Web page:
'41. (1) Where the registration of a society is cancelled under Section 38 or Section 39 the Registrar may appoint a competent person to be liquidator of the society.
(2) A liquidator appointed under Sub-section (1) shall have power:
(a)to institute and defend suits and other legal proceedings on behalf of the society by his name of office,
(b) to determine the contribution to be made by the members and past members of the society respectively to tho assets of the society;
(c) to investigate all claims against the society and subject to the provisions of this Act, to decide question of priority arising between claimants;
(d) to determine by what person and in what proportions, the costs of the liquidation are to be borne, and
(e) to give such directions in regard to the collection and distribution of the assets of the society as may appear to him to be necessary for winding up the affairs of the society.
(3) .. ..............
(6) Save in so far as is herein expressly provided, no civil court shall have any jurisdiction in respect of any matter connected with the dissolution of a registered society under this Act.'
6. It would appear from the provisions referred above that after the registration of a society is cancelled under S, 38, the Registrar is clothed with the power of appointing a competent person as liquidator of the society. Under Sub-section (2), the liquidator has been given power to determine the contribution to be made by the members and pastmembers of the society to the assets of the society, to investigate all claims against the society and to give directions in regard to the collection and distribution of the assets of the society as may appear to him to be necessary for winding up the affairs of the society. It is further clear from the language of Sub-section (6) that the jurisdiction of a civil court has been clearly barred 'in respect of any matter connected with the dissolution of a registered society under the Act.' The jurisdiction has been kept alive only with regard to those matters about which express provision has been made in the foregoing sections of the Act.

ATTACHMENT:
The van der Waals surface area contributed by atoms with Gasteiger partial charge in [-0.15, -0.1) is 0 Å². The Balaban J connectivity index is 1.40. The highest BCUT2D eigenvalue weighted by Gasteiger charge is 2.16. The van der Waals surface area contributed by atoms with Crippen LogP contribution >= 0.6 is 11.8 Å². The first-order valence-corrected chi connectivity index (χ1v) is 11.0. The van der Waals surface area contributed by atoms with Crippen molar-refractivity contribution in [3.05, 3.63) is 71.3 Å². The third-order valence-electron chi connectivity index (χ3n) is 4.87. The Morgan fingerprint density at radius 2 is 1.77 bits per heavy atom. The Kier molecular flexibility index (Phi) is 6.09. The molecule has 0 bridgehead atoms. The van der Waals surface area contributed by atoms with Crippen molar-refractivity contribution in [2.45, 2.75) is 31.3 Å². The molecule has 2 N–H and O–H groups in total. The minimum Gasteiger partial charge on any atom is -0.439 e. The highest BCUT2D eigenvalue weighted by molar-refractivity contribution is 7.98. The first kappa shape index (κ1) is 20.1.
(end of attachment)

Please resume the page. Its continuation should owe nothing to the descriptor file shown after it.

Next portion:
7. Learned counsel for the respondent has not been able to point out any provision under the foregoing sections of the Act whereby a civil court could exercise its jurisdiction in the present matter. His contention is that the present suit does not relate to a matter connected with the dissolution of a registered society. It is not disputed that the society was registered under the Act. The question of jurisdiction of a civil court thus turns upon the interpretation of the words 'in respect of any matter connected with the dissolution of the registered society,' Now, if the plaintiff's case were that the liquidator had ample funds in his hands and that he was knowingly avoiding payment of money to the plaintiff, the question would have been a little different. But what is alleged by the plaintiff is that defendants Nos. 2 to 26 had colluded amongst themselves, that they had already taken away the funds of the society including the plaintiff's money and, therefore, he wanted a decree against them and the liquidator, This means that he wanted the court to find out as to what was the share of each one of the defendants Nos. 2 to 26, how much they had contributed, what amount was withdrawn by each one of them and how much they were required to contribute again to make up the loss incurred by the society. In my opinion, these are certainly matters connected with the dissolution of the society. Sub-section (2) of Section 41 requires that it is for the liquidator to determine those matters and the jurisdiction of a civil court is thus barred.
8. As regards the authority cited by learned counsel for the respondent, i.e. Maung Po Maung's case, AIR 1925 Rang 38, which has also been referred to by the first appellate court, it may be pointed out that in that case, the plaintiff who was a past member of the dissolved co-operative society had paid up all his dues and the liquidator had in his possession a sum of Rs. 262/6/- which he had collected out of sale proceeds of paddy, Instead of giving that money to the plaintiff, he utilised this sum in part payment of a debt to the defendant. It was in those circumstances that the plaintiff brought a suit against the defendant. It was observed by the learned judge after referring to section 42(6) as follows: